When a film-maker tackles a subject as emotive as the Columbine school massacre, they are bound to attract some attention. While Michael Moore made all the headlines with Bowling for Columbine, his furious deconstruction of the American obsession with guns, Gus Van Sant has quietly made a powerful and original film that may come to be seen as his masterpiece.
The Palme d’Or-winning Elephant depicts the life of a high school over the short period before two students carry out a murderous assault. We are introduced to a handful of characters and follow them as they go about daily life. John’s father is a drunk, Elias takes photographs, a jock’s girlfriend might be pregnant, a painfully shy girl wears trousers in gym class. We also follow the killers, who prepare and then execute their attack.
Anything resembling conventional storytelling ends there though. The opening shot of the film, telegraph wires against an empty sky, sets the tone. The camera moves slowly or is static, the shots are extremely long and the soundtrack, apart from a recurring Beethoven theme, consists of everyday sounds, occasionally amplified in bizarre and unsettling ways.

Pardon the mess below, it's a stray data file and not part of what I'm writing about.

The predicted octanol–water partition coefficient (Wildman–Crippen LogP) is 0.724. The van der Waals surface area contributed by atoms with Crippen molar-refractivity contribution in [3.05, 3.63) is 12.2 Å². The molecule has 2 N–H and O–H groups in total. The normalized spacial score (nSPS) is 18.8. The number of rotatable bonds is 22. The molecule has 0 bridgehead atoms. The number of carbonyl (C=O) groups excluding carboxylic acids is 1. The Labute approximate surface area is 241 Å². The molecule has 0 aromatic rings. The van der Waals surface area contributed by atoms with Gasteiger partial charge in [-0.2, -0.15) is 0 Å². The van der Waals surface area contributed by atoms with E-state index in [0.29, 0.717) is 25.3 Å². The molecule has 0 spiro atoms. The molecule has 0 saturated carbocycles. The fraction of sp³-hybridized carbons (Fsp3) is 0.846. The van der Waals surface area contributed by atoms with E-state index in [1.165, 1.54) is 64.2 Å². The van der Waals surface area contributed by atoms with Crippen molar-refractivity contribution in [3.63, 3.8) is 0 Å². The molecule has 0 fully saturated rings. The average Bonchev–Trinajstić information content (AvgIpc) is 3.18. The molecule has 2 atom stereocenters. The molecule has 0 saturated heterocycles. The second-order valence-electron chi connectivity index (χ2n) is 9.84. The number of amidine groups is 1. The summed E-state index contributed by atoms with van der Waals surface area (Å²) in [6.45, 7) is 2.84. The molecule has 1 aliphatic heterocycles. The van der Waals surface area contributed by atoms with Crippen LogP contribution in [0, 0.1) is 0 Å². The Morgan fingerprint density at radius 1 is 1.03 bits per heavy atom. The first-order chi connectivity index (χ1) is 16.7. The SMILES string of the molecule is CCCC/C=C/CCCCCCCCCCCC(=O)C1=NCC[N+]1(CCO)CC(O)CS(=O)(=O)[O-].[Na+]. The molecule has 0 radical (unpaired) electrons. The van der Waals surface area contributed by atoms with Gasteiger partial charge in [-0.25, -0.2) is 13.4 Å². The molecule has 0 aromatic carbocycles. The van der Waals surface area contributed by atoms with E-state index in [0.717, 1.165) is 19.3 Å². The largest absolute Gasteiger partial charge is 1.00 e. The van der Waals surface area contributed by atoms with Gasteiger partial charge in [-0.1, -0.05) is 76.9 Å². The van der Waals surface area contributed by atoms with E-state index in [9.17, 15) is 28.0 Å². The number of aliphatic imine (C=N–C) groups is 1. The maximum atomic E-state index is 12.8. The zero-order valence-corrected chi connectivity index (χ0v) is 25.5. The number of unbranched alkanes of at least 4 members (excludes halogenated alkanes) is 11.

We get so little detail about the characters that trying to ‘read’ them is futile. There are hints about the killers the bullying, the violent video games but they act throughout with a blank fatalism that also defies analysis. The chronology is deliberately fluid. We see the same scene from different points of view, without apparent reason. The final bloodbath brings no change of pace or mood, the violence mostly offscreen.
This is the film’s power. Everything is designed to destabilise normal ideas of causality, worth and resolution. The result is that the audience’s urge to assign roles, to schematise the horror, is first frustrated, then suspended. The lack of structure and differentiation means that we are forced to stop looking for reasons and simply watch.
The overall effect is profoundly moving. The action is dreamlike, the mundane invested with rare significance and, because we know what’s coming, the most routine moments become elegiac, even harrowing. Death is present throughout. If Van Sant’s purpose was to show us that in our rush to explain, we have forgotten how to see, he has made a perfect film.
Elephant may come to be seen as the triumphant marriage of content and an aesthetic explored by Van Sant in his last film, Gerry. That was a journey into the avant garde, a dull exercise in cinematic minimalism, about two boys lost in the desert and little else. But in Elephant, this pared down, saturated style, coupled with such charged subject matter, results in a kind of cinematic hyper-reality that allows the audience to suspend judgement and simply feel